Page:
27 – Loran Scruggs

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Metal assemblage sculptures

Tin Shop
621 “S” Street, Port Townsend, Washington 98368
Telephone: (360) 643-1096
E-mail: [email protected]
Web site: www.loranscruggs.etsy.com


I will be demonstrating how to make a whistle using tin cans and bottle caps. I will also have a two-dimensional piece laid out and in process showing attachment of tin to wood using nails, glue and other cold connections. A step by step written DIY of how to make a bi plane ornament using a soup can will also be handed out.

Directions to studio:

From the Northwind Arts Center at 2409 Jefferson Street (on Sims Way), turn right on Sims Way, and then turn left on Washington Street. Go up the hill, and turn left on Walker Street. Walker will turn into Cherry Street (headed towards Fort Worden). Follow up hill, turning right on “S” Street (you can only turn east) and go 3 blocks to the end of the street. Studio is at the end of the street.

Artist statement:

I think I can guess your first question…Yes I do cut myself, usually minor nicks, pokes and cuts, a small band-aid generally remedies this.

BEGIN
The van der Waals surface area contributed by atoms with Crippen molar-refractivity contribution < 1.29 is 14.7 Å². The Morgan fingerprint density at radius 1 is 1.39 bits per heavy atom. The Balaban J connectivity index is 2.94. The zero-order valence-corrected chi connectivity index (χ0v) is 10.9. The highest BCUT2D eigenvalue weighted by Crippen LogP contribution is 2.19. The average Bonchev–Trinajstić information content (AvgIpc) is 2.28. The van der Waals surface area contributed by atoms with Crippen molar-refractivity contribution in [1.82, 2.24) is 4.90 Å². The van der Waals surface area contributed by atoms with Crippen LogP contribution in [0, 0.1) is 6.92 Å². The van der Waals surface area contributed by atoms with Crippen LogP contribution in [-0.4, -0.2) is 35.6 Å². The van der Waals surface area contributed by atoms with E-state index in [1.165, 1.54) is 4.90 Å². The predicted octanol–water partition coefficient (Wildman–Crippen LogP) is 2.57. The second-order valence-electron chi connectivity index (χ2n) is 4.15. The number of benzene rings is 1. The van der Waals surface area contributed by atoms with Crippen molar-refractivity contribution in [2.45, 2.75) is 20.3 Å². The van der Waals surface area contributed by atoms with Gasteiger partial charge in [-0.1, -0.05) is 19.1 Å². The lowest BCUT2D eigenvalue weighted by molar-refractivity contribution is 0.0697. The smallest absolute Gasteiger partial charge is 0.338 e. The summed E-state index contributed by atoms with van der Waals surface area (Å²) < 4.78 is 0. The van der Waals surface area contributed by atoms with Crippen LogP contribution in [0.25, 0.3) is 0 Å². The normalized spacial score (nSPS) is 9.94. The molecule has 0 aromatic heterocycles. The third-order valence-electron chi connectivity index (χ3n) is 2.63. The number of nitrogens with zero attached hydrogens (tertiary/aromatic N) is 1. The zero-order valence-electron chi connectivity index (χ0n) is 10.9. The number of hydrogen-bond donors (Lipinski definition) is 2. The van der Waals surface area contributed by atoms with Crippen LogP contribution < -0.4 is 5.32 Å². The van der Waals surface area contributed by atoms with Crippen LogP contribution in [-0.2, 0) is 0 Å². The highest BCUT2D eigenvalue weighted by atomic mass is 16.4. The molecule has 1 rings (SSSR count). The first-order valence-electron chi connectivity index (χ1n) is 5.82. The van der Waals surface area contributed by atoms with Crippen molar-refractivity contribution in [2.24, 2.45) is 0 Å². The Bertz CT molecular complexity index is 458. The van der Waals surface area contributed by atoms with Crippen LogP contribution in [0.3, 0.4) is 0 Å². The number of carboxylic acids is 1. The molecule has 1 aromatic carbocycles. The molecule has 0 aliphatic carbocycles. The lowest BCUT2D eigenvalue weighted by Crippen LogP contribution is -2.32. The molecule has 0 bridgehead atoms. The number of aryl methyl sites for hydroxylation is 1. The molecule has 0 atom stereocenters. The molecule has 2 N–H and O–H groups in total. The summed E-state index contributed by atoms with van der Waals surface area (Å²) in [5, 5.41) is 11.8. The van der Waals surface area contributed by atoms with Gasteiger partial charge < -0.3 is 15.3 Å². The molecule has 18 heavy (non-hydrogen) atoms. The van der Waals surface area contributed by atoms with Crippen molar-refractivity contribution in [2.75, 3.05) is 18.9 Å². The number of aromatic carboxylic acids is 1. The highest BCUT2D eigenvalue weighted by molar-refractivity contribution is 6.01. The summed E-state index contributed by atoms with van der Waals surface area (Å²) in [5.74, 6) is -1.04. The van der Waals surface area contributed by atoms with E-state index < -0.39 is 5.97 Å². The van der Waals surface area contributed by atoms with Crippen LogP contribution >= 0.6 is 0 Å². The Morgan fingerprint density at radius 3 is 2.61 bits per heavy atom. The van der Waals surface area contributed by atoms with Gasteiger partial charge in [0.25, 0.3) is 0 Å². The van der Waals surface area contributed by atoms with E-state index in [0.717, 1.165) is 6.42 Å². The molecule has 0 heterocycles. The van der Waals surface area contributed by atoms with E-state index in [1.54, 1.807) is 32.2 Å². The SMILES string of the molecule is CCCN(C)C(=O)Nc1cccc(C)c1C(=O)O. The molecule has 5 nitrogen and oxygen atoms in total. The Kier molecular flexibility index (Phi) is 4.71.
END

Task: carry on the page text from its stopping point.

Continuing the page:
I’m always on the look out for bottle-caps and tin cans and I have a large collection of both. Bottle caps come from shops in town, eBay or trading with collectors. Decorative tins are from second hand stores and food tins are purchased from shops in the international district of large city’s. Friends and acquaintances also collect and give me tins and bottle caps.
I’ve been making works out of tin cans since 1991, the first piece was a 3D dragon head. I primarily worked in 3D, creating patterns on paper and then transferring them to tin. Cutting, folding, rivets and slot and tab construction are methods I used to create 3D tin pieces. Bottle caps became a large part of my work in 2002 when I started making whistles. The plaques started shortly after that, the plaques are 2D flat pieces created by cutting and nailing tin to wood.
My art work is about joy, play and reuse. Printed tin and bottle caps are joyous to me, with their color and glint. Labels and advertising iconography are often brightly colored with simple words and images very much like children’s educational toys. My work references childhood, for that was a time of the most play. Play is a time of being in the moment, no past or future worries, a time of joy. I’m attracted to reuse because it requires creative thinking (play) to re-purpose it anew. I also reuse images for the challenge of recreating them in another medium.

Studio open during the remainder of the year

Photo of Loran is courtesy Gale Zuckerman from the book “Craft Activism”

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